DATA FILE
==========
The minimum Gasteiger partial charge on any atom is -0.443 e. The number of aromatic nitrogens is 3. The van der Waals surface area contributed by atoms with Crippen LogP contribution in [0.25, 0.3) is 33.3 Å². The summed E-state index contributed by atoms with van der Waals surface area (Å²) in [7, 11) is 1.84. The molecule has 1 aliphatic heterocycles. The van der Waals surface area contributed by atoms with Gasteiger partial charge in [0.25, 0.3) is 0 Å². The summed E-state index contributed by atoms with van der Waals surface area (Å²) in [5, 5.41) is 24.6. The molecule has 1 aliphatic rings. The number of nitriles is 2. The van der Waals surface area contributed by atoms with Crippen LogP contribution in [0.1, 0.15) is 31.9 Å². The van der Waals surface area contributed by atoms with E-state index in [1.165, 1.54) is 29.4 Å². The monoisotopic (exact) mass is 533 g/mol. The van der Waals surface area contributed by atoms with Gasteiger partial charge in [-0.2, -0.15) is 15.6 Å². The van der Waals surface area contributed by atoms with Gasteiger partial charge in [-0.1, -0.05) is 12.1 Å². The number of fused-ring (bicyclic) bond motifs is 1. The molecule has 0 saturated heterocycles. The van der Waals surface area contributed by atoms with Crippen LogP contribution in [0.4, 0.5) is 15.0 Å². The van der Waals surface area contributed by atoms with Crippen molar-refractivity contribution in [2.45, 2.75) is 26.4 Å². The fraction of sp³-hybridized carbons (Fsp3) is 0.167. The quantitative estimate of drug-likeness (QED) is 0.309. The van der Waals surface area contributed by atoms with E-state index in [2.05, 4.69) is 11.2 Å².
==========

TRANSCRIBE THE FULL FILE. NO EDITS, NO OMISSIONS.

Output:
The minimum Gasteiger partial charge on any atom is -0.443 e. The number of aromatic nitrogens is 3. The van der Waals surface area contributed by atoms with Crippen LogP contribution in [0.25, 0.3) is 33.3 Å². The summed E-state index contributed by atoms with van der Waals surface area (Å²) in [7, 11) is 1.84. The molecule has 1 aliphatic heterocycles. The van der Waals surface area contributed by atoms with Gasteiger partial charge in [0.25, 0.3) is 0 Å². The summed E-state index contributed by atoms with van der Waals surface area (Å²) in [5, 5.41) is 24.6. The molecule has 1 aliphatic rings. The number of nitriles is 2. The van der Waals surface area contributed by atoms with Crippen LogP contribution in [0.1, 0.15) is 31.9 Å². The van der Waals surface area contributed by atoms with E-state index in [1.165, 1.54) is 29.4 Å². The monoisotopic (exact) mass is 533 g/mol. The van der Waals surface area contributed by atoms with Gasteiger partial charge in [-0.2, -0.15) is 15.6 Å². The van der Waals surface area contributed by atoms with Gasteiger partial charge in [-0.1, -0.05) is 12.1 Å². The number of fused-ring (bicyclic) bond motifs is 1. The molecule has 0 saturated heterocycles. The van der Waals surface area contributed by atoms with Crippen LogP contribution in [0.4, 0.5) is 15.0 Å². The van der Waals surface area contributed by atoms with Crippen molar-refractivity contribution in [2.45, 2.75) is 26.4 Å². The fraction of sp³-hybridized carbons (Fsp3) is 0.167. The quantitative estimate of drug-likeness (QED) is 0.309. The van der Waals surface area contributed by atoms with E-state index in [2.05, 4.69) is 11.2 Å².